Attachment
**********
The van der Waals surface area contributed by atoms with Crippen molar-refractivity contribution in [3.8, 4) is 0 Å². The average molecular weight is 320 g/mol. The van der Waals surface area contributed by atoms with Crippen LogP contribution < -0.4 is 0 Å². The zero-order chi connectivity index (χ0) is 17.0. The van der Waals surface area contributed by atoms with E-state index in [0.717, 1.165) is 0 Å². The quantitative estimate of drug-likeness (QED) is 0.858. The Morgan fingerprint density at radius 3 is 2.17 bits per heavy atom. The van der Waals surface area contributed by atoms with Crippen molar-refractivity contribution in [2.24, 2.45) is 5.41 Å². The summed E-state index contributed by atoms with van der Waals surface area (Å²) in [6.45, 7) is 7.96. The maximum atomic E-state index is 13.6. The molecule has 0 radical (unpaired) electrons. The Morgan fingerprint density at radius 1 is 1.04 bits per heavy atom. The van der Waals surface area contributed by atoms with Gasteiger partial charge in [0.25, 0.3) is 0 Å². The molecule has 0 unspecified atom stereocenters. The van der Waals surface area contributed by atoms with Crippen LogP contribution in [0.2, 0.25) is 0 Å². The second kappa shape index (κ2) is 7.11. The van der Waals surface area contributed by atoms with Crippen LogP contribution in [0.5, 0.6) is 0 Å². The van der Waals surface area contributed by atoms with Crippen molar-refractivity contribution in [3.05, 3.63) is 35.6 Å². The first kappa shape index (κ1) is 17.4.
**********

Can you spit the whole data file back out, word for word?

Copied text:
The van der Waals surface area contributed by atoms with Crippen molar-refractivity contribution in [3.8, 4) is 0 Å². The average molecular weight is 320 g/mol. The van der Waals surface area contributed by atoms with Crippen LogP contribution < -0.4 is 0 Å². The zero-order chi connectivity index (χ0) is 17.0. The van der Waals surface area contributed by atoms with E-state index in [0.717, 1.165) is 0 Å². The quantitative estimate of drug-likeness (QED) is 0.858. The Morgan fingerprint density at radius 3 is 2.17 bits per heavy atom. The van der Waals surface area contributed by atoms with Crippen molar-refractivity contribution in [2.24, 2.45) is 5.41 Å². The summed E-state index contributed by atoms with van der Waals surface area (Å²) in [6.45, 7) is 7.96. The maximum atomic E-state index is 13.6. The molecule has 0 radical (unpaired) electrons. The Morgan fingerprint density at radius 1 is 1.04 bits per heavy atom. The van der Waals surface area contributed by atoms with Gasteiger partial charge in [0.25, 0.3) is 0 Å². The molecule has 0 unspecified atom stereocenters. The van der Waals surface area contributed by atoms with Crippen LogP contribution in [0.2, 0.25) is 0 Å². The second kappa shape index (κ2) is 7.11. The van der Waals surface area contributed by atoms with Crippen LogP contribution in [0.5, 0.6) is 0 Å². The van der Waals surface area contributed by atoms with Crippen molar-refractivity contribution in [3.05, 3.63) is 35.6 Å². The first kappa shape index (κ1) is 17.4.